Advertisement
  1. Health

Four more cases of measles found in Pinellas County, bringing total to seven

A pediatrician holds a dose of the measles-mumps-rubella, or MMR, vaccine, which is 99 percent effective at preventing measles. In Pinellas County, where seven cases of measles have been reported this month, health officials are urging people to make sure they are vaccinated. [Associated Press (2015)]
A pediatrician holds a dose of the measles-mumps-rubella, or MMR, vaccine, which is 99 percent effective at preventing measles. In Pinellas County, where seven cases of measles have been reported this month, health officials are urging people to make sure they are vaccinated. [Associated Press (2015)]
Published Aug. 29, 2018

Four more people have come down with the measles, according to the Department of Health in Pinellas County, adding to three cases announced by officials earlier this month.

Before the first case was announced on Aug. 13, there had been no cases of measles in the county for 20 years. The total number of people infected now stands at seven. None of them had been vaccinated, the health department said.

Some were related to another infected person who had traveled internationally, one of the most common ways to contract the disease.

PREVIOUS COVERAGE: In Pinellas, three cases of the measles revive concerns about those who don't vaccinate

Health officials conducted interviews at doctor's offices, schools and other places where people had come in contact with those who were initially infected. The four new cases were identified after the unvaccinated people were no longer contagious, said Maggie Hall, a spokeswoman with the health department.

The department's investigation will continue.

The disease had once been eradicated in the United States through immunizations, but as some groups have challenged the necessity and safety of routine vaccinations, it has returned in certain places.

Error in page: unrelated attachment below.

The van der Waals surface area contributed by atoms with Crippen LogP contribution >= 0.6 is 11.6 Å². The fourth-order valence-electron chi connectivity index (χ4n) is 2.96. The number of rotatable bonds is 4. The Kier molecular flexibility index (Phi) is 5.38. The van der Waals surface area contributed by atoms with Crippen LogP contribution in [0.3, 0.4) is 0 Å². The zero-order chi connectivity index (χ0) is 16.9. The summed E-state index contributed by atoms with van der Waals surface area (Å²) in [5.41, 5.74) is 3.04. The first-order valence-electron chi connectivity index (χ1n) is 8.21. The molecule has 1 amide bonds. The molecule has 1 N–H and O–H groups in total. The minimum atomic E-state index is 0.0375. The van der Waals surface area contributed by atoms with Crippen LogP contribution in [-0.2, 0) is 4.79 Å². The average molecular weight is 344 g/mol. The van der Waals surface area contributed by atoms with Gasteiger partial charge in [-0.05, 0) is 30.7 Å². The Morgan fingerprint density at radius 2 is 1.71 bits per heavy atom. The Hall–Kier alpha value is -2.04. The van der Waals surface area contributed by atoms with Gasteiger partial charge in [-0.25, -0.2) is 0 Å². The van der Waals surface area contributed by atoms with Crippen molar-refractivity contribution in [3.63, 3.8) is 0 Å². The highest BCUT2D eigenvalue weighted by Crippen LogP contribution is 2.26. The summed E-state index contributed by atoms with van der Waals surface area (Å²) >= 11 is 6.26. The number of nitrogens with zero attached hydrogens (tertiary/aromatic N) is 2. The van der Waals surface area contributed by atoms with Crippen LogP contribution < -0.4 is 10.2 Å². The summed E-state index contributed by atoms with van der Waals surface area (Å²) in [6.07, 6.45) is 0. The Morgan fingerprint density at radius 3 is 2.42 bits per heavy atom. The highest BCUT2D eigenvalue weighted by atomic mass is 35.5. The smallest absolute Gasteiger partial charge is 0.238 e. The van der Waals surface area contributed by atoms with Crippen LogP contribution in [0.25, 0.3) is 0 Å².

Some parents believe there is a link between vaccinations and autism, contrary to prevailing scientific findings. Health officials strongly urge people to get vaccinated if they haven't been already.

"Our message continues to be that immunization is the best protection against diseases such as measles," said Dr. Ulyee Choe, an infectious disease specialist and director of the Department of Health in Pinellas.

"Measles is highly contagious and can have potentially serious health effects. We have not seen measles in 20 years in Pinellas because of the success of the safe, effective vaccines that prevents it."

Unvaccinated people who are exposed to measles may be excluded for up to 21 days from public places such as school and work where they could infect others, the department said.

Those infected with the disease will experience a fever that may spike to 105 degrees Fahrenheit, cough, runny nose and red, watery eyes. The blotchy red rash that is normally associated with the disease usually appears three to five days later.

More information about measles is available at the Florida Health Department website.

ALSO IN THIS SECTION